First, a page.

Lady Surveyor-General breaks gender stereotypes


With women still dramatically underrepresented in the senior ranks of most companies, MUT alumna Rosalind Mdubeki has beaten the odds.  “I felt a heavy burden to represent our gender in a manner that puts us on par with our male counterparts without losing my femininity,” she says of her appointment to her current position as Surveyor-General in Bloemfontein.

Mdubeki, whose family responsibilities include raising seven children with her husband, Mr Siyabonga Mdubeki (also an MUT alumnus), says she is driven by her tenacious spirit, her commitment to serving the public, and her faith which allows her to appreciate and carry on her work as a God-given purpose.

Mdubeki is the second black woman in the Surveyor-General position and her hard work has been evident in her career journey. She graduated with a Diploma in Surveying in 1997, after which she had a short stint working as a survey technician with Eskom. In 1999 she was awarded a bursary which enabled her to complete her BSc in Land Surveying in UKZN. After completing her articles, she registered as a professional land surveyor. As her career progressed, she filled a number of managerial positions including Deputy Chief Land Surveyor before moving into her current position.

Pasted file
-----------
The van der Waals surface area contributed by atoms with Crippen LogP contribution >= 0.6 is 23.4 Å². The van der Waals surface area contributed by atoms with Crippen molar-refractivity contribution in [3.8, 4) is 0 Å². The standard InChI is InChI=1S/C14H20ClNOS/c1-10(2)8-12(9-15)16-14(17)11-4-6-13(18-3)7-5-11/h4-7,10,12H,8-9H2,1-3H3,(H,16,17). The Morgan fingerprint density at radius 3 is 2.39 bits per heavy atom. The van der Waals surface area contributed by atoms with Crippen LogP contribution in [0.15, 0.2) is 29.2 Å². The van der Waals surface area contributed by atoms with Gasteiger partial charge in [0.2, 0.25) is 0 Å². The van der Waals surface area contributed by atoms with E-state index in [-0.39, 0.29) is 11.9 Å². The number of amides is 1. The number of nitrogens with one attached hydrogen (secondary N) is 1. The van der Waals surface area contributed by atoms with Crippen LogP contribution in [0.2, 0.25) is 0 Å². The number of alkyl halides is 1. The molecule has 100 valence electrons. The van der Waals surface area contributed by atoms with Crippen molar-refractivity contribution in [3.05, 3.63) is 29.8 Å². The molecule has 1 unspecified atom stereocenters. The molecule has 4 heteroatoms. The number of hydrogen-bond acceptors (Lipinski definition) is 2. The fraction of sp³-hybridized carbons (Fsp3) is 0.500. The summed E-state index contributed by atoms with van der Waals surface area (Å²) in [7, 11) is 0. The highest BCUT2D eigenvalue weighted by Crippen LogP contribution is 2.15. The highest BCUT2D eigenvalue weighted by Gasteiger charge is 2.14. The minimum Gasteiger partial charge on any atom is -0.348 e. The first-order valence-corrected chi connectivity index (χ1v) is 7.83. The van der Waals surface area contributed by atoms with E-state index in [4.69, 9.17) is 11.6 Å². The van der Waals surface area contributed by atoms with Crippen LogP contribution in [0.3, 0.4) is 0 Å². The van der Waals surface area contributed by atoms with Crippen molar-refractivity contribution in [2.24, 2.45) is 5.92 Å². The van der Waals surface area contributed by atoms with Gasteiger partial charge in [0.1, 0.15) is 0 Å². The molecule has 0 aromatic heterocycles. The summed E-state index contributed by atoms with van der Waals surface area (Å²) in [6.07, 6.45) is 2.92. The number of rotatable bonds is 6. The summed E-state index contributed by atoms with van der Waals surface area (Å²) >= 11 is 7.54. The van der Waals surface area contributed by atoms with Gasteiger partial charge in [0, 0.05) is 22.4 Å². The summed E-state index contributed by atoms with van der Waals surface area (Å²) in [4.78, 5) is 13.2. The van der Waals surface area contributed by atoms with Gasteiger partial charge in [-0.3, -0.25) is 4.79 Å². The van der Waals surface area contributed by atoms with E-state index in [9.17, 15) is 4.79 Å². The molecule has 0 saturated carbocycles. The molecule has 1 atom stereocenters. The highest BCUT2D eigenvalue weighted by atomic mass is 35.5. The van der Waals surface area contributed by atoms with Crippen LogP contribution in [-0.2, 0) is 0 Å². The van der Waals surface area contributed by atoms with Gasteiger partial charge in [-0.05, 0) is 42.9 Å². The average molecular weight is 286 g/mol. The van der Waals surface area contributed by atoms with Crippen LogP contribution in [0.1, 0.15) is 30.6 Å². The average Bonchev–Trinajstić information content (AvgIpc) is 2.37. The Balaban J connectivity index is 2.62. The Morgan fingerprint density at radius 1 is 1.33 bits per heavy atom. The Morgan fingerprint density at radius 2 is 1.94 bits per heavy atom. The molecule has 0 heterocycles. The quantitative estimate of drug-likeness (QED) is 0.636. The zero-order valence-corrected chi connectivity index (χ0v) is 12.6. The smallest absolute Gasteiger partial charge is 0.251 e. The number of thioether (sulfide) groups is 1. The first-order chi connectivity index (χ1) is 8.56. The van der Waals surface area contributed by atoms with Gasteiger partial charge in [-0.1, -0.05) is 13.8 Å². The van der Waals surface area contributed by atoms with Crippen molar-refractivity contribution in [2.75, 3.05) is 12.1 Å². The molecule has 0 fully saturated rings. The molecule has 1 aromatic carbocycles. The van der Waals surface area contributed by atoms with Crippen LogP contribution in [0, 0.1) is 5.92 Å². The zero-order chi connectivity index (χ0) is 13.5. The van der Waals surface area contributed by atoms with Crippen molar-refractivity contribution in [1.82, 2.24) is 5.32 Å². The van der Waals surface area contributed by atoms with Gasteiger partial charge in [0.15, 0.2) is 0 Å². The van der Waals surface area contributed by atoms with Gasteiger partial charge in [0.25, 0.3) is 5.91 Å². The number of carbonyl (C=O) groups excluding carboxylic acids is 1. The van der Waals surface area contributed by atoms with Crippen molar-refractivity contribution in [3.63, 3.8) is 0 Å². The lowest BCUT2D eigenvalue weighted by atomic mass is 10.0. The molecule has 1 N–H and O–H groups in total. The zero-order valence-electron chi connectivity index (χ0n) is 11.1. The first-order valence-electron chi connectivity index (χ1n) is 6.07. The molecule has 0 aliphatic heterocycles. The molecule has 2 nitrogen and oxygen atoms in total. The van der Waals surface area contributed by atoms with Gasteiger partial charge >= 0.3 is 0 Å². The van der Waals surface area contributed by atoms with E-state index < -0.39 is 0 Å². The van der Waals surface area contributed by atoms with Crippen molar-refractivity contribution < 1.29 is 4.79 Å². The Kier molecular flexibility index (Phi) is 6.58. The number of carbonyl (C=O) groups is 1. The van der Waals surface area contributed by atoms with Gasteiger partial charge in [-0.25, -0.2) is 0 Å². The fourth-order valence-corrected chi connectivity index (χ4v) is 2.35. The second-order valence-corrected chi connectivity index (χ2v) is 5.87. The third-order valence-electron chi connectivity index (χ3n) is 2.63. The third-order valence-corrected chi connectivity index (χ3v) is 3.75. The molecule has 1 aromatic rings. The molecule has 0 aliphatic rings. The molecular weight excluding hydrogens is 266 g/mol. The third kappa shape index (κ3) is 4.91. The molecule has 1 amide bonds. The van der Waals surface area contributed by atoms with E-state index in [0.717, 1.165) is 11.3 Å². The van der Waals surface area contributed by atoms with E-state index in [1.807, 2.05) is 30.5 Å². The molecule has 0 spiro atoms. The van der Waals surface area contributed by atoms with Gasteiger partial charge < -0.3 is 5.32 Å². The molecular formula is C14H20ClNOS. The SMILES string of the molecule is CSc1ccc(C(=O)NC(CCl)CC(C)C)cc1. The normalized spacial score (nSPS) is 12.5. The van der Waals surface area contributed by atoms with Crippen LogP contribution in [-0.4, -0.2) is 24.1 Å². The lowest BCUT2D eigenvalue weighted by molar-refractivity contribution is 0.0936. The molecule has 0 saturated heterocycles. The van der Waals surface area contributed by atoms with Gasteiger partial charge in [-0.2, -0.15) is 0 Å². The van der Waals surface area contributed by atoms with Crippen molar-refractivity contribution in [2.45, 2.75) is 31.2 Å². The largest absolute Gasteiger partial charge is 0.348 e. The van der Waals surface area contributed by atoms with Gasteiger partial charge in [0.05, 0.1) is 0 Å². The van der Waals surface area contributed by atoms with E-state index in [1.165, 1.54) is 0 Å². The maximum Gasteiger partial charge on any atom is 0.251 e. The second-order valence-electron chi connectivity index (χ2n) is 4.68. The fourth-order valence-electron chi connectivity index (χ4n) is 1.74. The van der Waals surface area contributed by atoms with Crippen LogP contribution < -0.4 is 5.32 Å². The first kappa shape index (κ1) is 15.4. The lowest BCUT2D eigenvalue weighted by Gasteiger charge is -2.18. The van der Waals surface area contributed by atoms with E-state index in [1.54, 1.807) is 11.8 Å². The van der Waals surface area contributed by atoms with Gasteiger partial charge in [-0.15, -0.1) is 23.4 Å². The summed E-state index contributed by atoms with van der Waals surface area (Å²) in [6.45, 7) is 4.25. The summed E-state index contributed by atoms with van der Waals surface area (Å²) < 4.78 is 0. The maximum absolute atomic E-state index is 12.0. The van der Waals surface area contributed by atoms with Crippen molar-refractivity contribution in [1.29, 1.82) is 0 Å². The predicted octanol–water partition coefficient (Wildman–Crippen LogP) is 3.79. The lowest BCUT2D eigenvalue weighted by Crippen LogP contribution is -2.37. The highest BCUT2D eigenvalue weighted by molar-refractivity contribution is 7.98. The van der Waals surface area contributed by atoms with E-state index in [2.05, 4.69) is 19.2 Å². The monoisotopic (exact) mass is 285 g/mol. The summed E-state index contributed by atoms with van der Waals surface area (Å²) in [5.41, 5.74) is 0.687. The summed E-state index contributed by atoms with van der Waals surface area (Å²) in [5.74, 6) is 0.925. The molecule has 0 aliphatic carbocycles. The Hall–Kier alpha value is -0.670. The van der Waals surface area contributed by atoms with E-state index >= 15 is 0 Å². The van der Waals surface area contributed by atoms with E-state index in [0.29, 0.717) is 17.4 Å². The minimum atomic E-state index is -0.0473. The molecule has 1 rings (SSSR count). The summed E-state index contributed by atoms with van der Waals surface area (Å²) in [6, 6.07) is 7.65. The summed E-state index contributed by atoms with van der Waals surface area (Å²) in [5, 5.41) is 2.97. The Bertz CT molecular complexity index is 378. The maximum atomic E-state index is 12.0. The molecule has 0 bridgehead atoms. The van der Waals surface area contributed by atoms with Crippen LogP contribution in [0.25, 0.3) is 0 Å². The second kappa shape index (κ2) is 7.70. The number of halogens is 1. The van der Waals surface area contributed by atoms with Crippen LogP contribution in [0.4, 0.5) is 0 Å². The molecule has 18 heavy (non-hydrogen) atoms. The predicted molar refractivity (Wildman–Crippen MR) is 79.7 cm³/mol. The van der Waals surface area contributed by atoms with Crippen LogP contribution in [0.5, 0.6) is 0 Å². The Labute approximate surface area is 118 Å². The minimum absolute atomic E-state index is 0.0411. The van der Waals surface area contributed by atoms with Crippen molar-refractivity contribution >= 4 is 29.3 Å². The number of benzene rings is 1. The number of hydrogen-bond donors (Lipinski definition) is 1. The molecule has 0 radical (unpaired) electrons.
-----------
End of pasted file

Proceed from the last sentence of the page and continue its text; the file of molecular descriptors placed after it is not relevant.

She reminisces about some great memories she has of MUT, including the welcoming party (Boogie Woogie) for new students; meeting her wonderful husband; travelling for practical work; and the heaps of weekend work her favourite lecturer used to set, which helped her develop the necessary focus, confidence and determination to succeed.

After serving more than a decade as Surveyor-General, Mdubeki is one of the MUT alumni who are exemplifying the ability of women to lead well and to push through the glass ceiling – all in line with MUT’s transformation agenda.

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Modjadji Baloyi


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